On the date in question the defendant was employed as a nighttime security guard working in East St. Louis. For purposes of his employment he carried a Smith and Wesson .357 Magnum, Model 586, revolver, borrowed from his father, David J. Pruitt, who at the time was employed as a police officer by the Fairmont City police department. No ammunition was in this weapon when it was seized by police from the defendant's father on the morning of November 4, 1984, after the defendant's wife had returned it to his father. Lt. Salvador Mora, who had worked with the victim as a policeman for three years, testified that he had never known the victim to carry any weapon other than his service revolver.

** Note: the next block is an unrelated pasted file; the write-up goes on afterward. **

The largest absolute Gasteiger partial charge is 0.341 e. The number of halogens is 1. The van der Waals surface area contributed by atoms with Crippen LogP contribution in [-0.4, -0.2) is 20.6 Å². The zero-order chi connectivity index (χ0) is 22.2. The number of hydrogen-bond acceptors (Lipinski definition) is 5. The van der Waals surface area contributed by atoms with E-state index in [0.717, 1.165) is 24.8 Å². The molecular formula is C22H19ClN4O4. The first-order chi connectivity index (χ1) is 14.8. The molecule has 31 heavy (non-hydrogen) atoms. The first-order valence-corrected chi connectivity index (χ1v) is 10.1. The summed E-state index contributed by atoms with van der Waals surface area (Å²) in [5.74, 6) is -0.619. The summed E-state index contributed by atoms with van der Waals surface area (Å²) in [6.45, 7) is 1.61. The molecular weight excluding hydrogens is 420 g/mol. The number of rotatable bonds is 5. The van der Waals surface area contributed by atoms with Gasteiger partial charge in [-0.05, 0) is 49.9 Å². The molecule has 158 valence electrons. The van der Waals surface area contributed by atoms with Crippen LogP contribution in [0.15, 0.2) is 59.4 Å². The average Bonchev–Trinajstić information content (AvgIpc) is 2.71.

The defendant called as a witness his wife, Sharon Pruitt, who testified on direct examination that she and the victim had had an ongoing sexual relationship since May of 1984 and that after midnight on November 4, 1984, while driving she met the victim on the parking lot of the Venture store in Fairmont City. The two drove in separate cars, he being in his squad car, to the park, which was, the testimony showed, outside of the jurisdiction of the Fairmont City police department although the victim was on duty at the time. At the park they talked while still in their cars. The witness stated that her car was about a foot from the squad car, facing in the opposite direction; the window of the door on the driver's side of each car was down so that the two could converse. After about 20 minutes, she got into the front seat of the squad car on the passenger's side. He placed a revolver, which he had on his person at his back, and a flashlight on the dashboard. The victim remained fully clothed, although the witness was in a state of partial undress when she observed her husband drive into the park, stop his car, and approach the squad car on foot. The victim got out of the squad car and closed the door; she opened the door on the passenger's side. She indicated that when her husband got out of his car, she "grabbed the gun that was on the dashboard to prevent anything -- try to prevent anything from happening." She said the defendant "grabbed my right arm" and the victim "grabbed for the gun with -- and he had my hand." The victim and the defendant were, she said, both pulling on her. The dome light was not on. "The gun went off and I dropped it and Bo [defendant] continued to pull me out of the car," whereupon she landed on the ground. She described the victim as having "both arms in the window." He was, she said, "leaning into the car" and had "slumped on the open window of his car." She stated that the defendant touched the victim on the shoulder and told him to get up and that the body then slumped to the ground. She got into her car through the open window, the defendant lifted the victim's arm with his foot so that she could drive away, and she did so. She said that after washing her car at her home, she returned to the scene at about 3 a.m. to retrieve her coat, which she had left in the squad car. When she took the jacket, she said, she took the gun that had been placed on the dashboard as well and, while driving over a bridge, threw the gun out the window on the passenger's side into the Mississippi River. After her husband finished working at 6 a.m., they returned to the scene at about 6:30 a.m. and arrived home at about 7 a.m., where her husband removed the bullets from the gun, placing them in a cup. She attempted to return the gun to his father, but, finding that his parents had not yet arisen, she washed her car at a car wash, returning the gun to his father later that morning. She said that after having spent three days in jail concerning the homicide, she removed the bullets from the cup at her home and took them to the defendant's father.